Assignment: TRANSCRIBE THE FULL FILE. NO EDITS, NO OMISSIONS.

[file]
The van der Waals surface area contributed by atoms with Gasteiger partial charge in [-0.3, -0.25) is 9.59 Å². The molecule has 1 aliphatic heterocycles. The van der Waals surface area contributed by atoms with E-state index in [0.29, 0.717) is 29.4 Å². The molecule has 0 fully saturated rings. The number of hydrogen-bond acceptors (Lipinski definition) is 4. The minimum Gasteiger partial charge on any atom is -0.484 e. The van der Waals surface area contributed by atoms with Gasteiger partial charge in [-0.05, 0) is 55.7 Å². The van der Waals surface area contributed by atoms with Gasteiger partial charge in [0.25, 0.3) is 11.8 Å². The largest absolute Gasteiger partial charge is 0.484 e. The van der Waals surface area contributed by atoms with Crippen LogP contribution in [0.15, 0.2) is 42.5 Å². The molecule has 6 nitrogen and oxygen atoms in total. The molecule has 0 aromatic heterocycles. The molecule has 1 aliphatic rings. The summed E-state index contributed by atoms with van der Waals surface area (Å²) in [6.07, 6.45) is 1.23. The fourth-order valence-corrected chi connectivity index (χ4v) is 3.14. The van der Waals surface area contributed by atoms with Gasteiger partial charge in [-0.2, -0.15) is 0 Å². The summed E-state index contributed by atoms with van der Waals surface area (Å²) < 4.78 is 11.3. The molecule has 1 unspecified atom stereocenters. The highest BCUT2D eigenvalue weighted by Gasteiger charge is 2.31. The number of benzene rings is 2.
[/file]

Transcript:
The van der Waals surface area contributed by atoms with Gasteiger partial charge in [-0.3, -0.25) is 9.59 Å². The molecule has 1 aliphatic heterocycles. The van der Waals surface area contributed by atoms with E-state index in [0.29, 0.717) is 29.4 Å². The molecule has 0 fully saturated rings. The number of hydrogen-bond acceptors (Lipinski definition) is 4. The minimum Gasteiger partial charge on any atom is -0.484 e. The van der Waals surface area contributed by atoms with Gasteiger partial charge in [-0.05, 0) is 55.7 Å². The van der Waals surface area contributed by atoms with Gasteiger partial charge in [0.25, 0.3) is 11.8 Å². The largest absolute Gasteiger partial charge is 0.484 e. The van der Waals surface area contributed by atoms with Crippen LogP contribution in [0.15, 0.2) is 42.5 Å². The molecule has 6 nitrogen and oxygen atoms in total. The molecule has 0 aromatic heterocycles. The molecule has 1 aliphatic rings. The summed E-state index contributed by atoms with van der Waals surface area (Å²) in [6.07, 6.45) is 1.23. The fourth-order valence-corrected chi connectivity index (χ4v) is 3.14. The van der Waals surface area contributed by atoms with Gasteiger partial charge in [-0.2, -0.15) is 0 Å². The summed E-state index contributed by atoms with van der Waals surface area (Å²) < 4.78 is 11.3. The molecule has 1 unspecified atom stereocenters. The highest BCUT2D eigenvalue weighted by Gasteiger charge is 2.31. The number of benzene rings is 2.